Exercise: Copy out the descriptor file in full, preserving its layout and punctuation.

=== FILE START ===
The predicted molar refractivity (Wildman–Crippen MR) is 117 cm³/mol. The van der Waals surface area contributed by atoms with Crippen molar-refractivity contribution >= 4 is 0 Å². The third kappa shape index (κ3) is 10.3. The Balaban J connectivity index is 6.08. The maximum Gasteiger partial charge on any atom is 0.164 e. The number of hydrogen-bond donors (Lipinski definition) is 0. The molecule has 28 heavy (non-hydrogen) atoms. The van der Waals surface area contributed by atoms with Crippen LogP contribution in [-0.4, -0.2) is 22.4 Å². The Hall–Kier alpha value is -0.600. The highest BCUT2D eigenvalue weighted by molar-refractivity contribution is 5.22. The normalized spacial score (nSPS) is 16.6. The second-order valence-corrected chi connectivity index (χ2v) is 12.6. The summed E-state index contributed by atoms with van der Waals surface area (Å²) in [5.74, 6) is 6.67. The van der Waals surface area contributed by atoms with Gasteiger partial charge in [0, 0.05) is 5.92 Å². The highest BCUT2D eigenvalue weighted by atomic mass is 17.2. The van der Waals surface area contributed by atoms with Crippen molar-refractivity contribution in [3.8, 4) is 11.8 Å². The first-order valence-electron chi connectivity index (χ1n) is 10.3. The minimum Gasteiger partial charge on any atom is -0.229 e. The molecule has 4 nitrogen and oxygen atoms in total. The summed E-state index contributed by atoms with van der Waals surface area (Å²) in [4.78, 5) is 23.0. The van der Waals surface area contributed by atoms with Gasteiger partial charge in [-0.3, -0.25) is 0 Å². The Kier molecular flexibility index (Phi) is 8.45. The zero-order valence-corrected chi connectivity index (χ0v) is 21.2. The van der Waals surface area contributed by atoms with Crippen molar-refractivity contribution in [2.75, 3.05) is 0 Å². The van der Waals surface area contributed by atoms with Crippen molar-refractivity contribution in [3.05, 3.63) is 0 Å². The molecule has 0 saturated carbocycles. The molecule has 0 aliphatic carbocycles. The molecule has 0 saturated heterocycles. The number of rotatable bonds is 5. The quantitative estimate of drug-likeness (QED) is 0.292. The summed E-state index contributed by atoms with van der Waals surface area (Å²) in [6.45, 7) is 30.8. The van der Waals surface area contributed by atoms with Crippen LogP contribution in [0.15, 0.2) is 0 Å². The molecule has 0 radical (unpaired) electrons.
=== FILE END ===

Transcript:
The predicted molar refractivity (Wildman–Crippen MR) is 117 cm³/mol. The van der Waals surface area contributed by atoms with Crippen molar-refractivity contribution >= 4 is 0 Å². The third kappa shape index (κ3) is 10.3. The Balaban J connectivity index is 6.08. The maximum Gasteiger partial charge on any atom is 0.164 e. The number of hydrogen-bond donors (Lipinski definition) is 0. The molecule has 28 heavy (non-hydrogen) atoms. The van der Waals surface area contributed by atoms with Crippen LogP contribution in [-0.4, -0.2) is 22.4 Å². The Hall–Kier alpha value is -0.600. The highest BCUT2D eigenvalue weighted by molar-refractivity contribution is 5.22. The normalized spacial score (nSPS) is 16.6. The second-order valence-corrected chi connectivity index (χ2v) is 12.6. The summed E-state index contributed by atoms with van der Waals surface area (Å²) in [5.74, 6) is 6.67. The van der Waals surface area contributed by atoms with Gasteiger partial charge in [0, 0.05) is 5.92 Å². The highest BCUT2D eigenvalue weighted by atomic mass is 17.2. The van der Waals surface area contributed by atoms with Crippen molar-refractivity contribution in [3.8, 4) is 11.8 Å². The first-order valence-electron chi connectivity index (χ1n) is 10.3. The minimum Gasteiger partial charge on any atom is -0.229 e. The molecule has 4 nitrogen and oxygen atoms in total. The summed E-state index contributed by atoms with van der Waals surface area (Å²) in [4.78, 5) is 23.0. The van der Waals surface area contributed by atoms with Gasteiger partial charge in [-0.3, -0.25) is 0 Å². The Kier molecular flexibility index (Phi) is 8.45. The zero-order valence-corrected chi connectivity index (χ0v) is 21.2. The van der Waals surface area contributed by atoms with Crippen molar-refractivity contribution in [2.75, 3.05) is 0 Å². The van der Waals surface area contributed by atoms with Crippen molar-refractivity contribution in [3.05, 3.63) is 0 Å². The molecule has 0 saturated carbocycles. The molecule has 0 aliphatic carbocycles. The molecule has 0 saturated heterocycles. The number of rotatable bonds is 5. The quantitative estimate of drug-likeness (QED) is 0.292. The summed E-state index contributed by atoms with van der Waals surface area (Å²) in [6.45, 7) is 30.8. The van der Waals surface area contributed by atoms with Crippen LogP contribution in [0.15, 0.2) is 0 Å². The molecule has 0 radical (unpaired) electrons.